Researchers announced this week the launch of a crowdfunding initiative whose goal was to raise money to subscribe to the Shadow Brokers’ monthly exploit leaks. However, the funding campaign has been canceled due to legal reasons.
The hacker group called Shadow Brokers announced on Tuesday that interested parties can obtain exploits and information by paying a monthly fee of 100 Zcash (roughly $20,000). The hackers claim they possess a lot of data allegedly stolen from the NSA-linked Equation Group, including exploits, SWIFT network data, and information on nuclear and missile programs in Russia, China, Iran and North Korea.
A group led by Hacker House co-founder Matthew Hickey and the researcher known online as “x0rz” launched a Patreon-based crowdfunding campaign to raise the 100 Zcash needed to subscribe to the Shadow Brokers’ monthly dumps.
The plan was to immediately notify affected vendors of any zero-day exploits in hopes of avoiding another attack similar to the WannaCry ransomware, which leveraged a Windows SMB exploit leaked by Shadow Brokers. While Microsoft patched the flaw in March, weeks before the WannaCry attacks, many companies were not aware of the risks and neglected to patch it.
Hickey conducted a survey to get the infosec community’s view on the crowdfunding idea, and just over half of the roughly 1,800 votes supported the initiative. Some industry professionals pointed to the legal and ethical implications, while others noted that the Shadow Brokers have likely already leaked all the valuable exploits, or that they will leak the data anyway as they are simply doing it for the attention.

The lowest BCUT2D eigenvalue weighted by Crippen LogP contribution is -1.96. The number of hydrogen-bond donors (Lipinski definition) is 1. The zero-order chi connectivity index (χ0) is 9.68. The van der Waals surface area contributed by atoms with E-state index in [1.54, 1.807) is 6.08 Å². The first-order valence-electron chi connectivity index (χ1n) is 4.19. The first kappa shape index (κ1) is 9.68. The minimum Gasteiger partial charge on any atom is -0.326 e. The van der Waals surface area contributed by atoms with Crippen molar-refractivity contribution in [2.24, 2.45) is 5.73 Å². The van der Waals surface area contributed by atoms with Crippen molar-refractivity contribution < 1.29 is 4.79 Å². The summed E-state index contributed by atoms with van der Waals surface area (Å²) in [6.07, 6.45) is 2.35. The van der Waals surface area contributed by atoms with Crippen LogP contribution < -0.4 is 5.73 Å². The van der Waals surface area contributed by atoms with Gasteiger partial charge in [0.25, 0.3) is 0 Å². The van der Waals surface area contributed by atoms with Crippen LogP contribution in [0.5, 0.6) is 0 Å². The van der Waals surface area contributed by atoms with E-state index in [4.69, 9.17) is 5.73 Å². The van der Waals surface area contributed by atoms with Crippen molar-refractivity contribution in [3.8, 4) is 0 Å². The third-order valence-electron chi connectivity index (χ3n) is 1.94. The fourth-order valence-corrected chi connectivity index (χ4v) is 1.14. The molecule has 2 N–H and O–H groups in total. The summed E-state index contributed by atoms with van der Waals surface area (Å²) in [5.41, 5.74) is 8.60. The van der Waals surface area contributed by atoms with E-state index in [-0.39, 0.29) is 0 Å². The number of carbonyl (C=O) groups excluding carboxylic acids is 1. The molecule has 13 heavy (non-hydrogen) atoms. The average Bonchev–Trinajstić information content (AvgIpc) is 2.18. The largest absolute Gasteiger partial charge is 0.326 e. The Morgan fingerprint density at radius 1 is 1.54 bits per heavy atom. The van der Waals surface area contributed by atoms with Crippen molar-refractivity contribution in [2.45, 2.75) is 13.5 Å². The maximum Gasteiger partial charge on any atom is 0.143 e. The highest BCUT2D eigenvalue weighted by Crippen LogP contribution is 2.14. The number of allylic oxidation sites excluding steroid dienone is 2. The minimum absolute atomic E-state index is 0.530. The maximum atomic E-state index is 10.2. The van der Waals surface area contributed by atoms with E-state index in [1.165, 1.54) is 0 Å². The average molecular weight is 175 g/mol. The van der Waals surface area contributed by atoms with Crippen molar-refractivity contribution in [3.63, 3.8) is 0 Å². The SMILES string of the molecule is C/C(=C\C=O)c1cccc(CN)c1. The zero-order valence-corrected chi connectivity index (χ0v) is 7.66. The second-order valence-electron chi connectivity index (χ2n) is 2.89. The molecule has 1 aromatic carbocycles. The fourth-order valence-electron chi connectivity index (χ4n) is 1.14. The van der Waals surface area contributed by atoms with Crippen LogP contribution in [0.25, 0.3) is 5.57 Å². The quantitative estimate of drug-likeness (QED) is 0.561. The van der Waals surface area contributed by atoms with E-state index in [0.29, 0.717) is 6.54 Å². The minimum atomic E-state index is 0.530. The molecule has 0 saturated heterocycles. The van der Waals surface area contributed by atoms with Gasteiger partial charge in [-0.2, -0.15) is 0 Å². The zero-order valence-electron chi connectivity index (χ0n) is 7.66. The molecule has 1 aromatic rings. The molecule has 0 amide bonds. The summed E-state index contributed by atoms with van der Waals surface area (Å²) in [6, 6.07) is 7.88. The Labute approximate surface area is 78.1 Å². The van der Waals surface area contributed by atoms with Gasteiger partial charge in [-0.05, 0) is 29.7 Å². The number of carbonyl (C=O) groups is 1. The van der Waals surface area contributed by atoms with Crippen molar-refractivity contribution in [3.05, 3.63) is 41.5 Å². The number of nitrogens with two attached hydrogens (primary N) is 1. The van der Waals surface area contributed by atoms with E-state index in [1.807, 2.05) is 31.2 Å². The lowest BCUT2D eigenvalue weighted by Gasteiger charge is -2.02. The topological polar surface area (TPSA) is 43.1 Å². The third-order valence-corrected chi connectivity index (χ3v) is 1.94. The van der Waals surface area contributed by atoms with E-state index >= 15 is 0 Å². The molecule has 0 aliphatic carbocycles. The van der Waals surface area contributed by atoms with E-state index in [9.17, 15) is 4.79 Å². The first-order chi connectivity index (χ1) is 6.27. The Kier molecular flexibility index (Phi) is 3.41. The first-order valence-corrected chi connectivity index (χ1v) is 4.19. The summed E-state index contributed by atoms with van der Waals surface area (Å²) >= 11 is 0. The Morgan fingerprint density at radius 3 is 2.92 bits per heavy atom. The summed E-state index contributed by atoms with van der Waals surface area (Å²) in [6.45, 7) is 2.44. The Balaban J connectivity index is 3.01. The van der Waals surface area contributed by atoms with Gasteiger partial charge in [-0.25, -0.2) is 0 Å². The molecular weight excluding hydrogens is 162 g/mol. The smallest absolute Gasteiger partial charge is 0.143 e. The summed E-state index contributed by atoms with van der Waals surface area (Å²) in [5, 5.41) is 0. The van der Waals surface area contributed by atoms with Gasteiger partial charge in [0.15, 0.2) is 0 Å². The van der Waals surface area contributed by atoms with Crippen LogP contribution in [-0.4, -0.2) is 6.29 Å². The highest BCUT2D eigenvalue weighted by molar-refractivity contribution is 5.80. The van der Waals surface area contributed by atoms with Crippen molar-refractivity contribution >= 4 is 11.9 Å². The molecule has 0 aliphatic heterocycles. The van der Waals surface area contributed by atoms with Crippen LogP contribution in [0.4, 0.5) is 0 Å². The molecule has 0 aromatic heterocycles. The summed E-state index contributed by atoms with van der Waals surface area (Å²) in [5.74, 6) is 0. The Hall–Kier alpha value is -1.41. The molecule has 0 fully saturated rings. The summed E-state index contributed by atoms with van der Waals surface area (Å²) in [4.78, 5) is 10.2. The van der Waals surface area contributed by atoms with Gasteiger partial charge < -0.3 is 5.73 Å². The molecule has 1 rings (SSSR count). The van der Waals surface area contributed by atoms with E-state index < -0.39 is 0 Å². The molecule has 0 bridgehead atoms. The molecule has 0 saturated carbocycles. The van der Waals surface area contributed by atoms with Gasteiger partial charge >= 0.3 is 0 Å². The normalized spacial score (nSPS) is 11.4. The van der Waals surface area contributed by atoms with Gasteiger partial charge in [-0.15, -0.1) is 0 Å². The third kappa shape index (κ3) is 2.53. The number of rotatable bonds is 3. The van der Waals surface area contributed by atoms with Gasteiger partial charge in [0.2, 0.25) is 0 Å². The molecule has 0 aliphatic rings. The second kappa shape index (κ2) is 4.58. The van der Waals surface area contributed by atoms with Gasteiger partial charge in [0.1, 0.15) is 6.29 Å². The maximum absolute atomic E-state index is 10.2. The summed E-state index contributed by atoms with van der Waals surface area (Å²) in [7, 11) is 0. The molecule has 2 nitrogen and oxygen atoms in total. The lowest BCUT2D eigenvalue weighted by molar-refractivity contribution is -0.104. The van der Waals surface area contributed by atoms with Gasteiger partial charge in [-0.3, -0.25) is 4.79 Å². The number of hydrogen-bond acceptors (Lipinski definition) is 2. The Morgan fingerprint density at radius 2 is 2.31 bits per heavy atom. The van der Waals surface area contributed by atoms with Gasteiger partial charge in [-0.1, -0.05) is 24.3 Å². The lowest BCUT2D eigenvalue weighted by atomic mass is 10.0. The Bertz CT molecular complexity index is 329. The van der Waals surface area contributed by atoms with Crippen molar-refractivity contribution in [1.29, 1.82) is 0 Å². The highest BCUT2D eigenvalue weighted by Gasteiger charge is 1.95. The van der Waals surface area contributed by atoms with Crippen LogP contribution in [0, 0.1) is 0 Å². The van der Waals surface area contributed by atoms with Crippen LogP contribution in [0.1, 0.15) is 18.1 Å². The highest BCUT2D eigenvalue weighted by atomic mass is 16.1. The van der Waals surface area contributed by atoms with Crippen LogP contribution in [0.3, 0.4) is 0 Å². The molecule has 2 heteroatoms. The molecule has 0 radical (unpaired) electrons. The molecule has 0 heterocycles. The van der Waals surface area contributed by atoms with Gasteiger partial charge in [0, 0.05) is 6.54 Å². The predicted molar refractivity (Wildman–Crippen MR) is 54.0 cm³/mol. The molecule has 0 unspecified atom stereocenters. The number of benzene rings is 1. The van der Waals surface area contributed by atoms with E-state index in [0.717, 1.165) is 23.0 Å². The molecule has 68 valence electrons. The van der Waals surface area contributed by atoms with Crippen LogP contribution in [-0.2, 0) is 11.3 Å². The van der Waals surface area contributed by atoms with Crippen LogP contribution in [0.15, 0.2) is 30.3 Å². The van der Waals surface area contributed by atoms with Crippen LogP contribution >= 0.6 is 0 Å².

The project raised nearly $4,000 in just 36 hours, but the initiators of the campaign decided to pull the plug after seeking legal advice. The pledged bitcoins will be refunded or donated to the Electronic Frontier Foundation (EFF).
“If you ever want to hear a lawyer shout expletives at volume down a phone you need to call him and tell him that you have created the first open source crowd-funded cyber arms acquisition attempt,” Hickey said. “It transpires that should funds change hands from ours to the Shadow Brokers we would be certainly risking some form of legal complications. It was just too risky and the advice was under no circumstances to proceed further with this.”
While it’s still not clear who is behind the Shadow Brokers – some point to Russia, while others to an NSA insider – Hickey said he learned that the group is linked to Russia’s Federal Security Service (FSB), which complicated the situation even further.
The Shadow Brokers have denied having anything to do with Russia and they claim their main goal is to make money. However, all their attempts, including auctions and crowdfunding initiatives, have so far failed. It remains to be seen if anyone signs up for their monthly dump service.
In the meantime, The Washington Post reported – and confirmed speculation – that it was the NSA who informed Microsoft about the Windows vulnerability exploited by WannaCry. The infosec community has been urging the intelligence agency to disclose the Equation Group exploits to affected vendors given that they could be made public at any time.